an alloy of nickel and chromium with high electrical resistance and an ability to withstand high temperatures; used for resistance heating elements
An alloy of nickel and chromium, typically 80% nickel and 20% chromium, used to make heating elements.
Nichrome is a non-magnetic alloy of nickel, chromium, and often iron, usually used as a resistance wire. Patented in 1905, it is the oldest documented form of resistance heating alloy. A common alloy is 80% nickel and 20% chromium, by mass, but there are many others to accommodate various applications. It is silvery-grey in colour, is corrosion-resistant, and has a high melting point of about 1400 °C. Due to its relatively high electrical resistivity and resistance to oxidation at high temperatures, it is widely used in electric heating elements, such as in hair dryers, electric ovens, soldering iron, toasters, and even electronic cigarettes. Typically, Nichrome is wound in coils to a certain electrical resistance, and current is passed through to produce heat.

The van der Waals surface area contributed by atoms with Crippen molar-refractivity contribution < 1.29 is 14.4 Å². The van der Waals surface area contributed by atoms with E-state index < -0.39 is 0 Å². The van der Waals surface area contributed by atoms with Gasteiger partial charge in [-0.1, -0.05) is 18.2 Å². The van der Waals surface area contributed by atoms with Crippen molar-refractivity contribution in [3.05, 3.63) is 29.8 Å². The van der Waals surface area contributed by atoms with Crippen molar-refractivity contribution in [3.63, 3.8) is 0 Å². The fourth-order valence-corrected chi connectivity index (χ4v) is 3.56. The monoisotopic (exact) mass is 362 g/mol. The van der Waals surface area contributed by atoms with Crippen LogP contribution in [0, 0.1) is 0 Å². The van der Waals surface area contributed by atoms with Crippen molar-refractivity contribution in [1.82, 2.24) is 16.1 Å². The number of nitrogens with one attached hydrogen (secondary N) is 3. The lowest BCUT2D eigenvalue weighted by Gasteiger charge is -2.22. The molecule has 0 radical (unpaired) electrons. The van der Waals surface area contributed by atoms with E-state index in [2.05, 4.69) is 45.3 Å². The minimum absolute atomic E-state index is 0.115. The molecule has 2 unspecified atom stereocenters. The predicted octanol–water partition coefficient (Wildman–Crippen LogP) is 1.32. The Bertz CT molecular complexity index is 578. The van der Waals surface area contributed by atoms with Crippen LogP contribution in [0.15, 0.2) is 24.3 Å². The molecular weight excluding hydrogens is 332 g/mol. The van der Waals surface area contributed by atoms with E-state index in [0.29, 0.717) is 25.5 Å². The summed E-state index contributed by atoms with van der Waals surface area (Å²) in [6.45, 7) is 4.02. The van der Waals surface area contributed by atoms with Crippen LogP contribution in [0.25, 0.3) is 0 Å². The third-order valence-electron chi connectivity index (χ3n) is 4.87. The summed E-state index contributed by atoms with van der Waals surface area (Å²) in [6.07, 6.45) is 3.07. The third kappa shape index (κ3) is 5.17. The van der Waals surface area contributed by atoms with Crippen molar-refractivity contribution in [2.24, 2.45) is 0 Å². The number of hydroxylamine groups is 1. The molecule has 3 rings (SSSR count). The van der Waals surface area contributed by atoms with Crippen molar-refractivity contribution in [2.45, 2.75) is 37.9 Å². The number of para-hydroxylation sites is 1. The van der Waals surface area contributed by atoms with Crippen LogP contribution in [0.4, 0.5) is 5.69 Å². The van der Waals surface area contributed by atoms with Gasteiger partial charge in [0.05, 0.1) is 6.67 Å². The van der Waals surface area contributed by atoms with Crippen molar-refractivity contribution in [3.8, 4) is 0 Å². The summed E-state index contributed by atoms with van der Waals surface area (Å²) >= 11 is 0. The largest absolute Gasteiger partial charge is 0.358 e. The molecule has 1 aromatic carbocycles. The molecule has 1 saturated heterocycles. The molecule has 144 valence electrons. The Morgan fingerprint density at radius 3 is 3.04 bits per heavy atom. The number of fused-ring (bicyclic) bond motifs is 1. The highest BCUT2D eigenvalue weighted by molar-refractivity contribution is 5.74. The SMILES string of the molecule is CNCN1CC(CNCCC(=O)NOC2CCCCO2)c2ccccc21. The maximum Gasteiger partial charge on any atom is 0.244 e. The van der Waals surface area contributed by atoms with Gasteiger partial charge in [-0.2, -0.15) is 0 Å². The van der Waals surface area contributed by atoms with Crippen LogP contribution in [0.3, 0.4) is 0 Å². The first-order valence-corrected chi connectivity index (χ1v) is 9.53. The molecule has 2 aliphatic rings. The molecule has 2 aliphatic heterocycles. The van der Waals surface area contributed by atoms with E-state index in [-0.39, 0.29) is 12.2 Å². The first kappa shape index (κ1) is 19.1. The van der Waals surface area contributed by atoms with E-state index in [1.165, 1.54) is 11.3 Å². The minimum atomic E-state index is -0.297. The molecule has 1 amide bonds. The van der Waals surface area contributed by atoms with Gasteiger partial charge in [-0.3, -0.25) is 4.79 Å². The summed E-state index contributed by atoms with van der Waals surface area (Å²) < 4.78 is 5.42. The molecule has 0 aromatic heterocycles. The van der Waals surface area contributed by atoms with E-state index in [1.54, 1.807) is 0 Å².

The numerical value of nichrome in Chaldean Numerology is: 5
The numerical value of nichrome in Pythagorean Numerology is: 4
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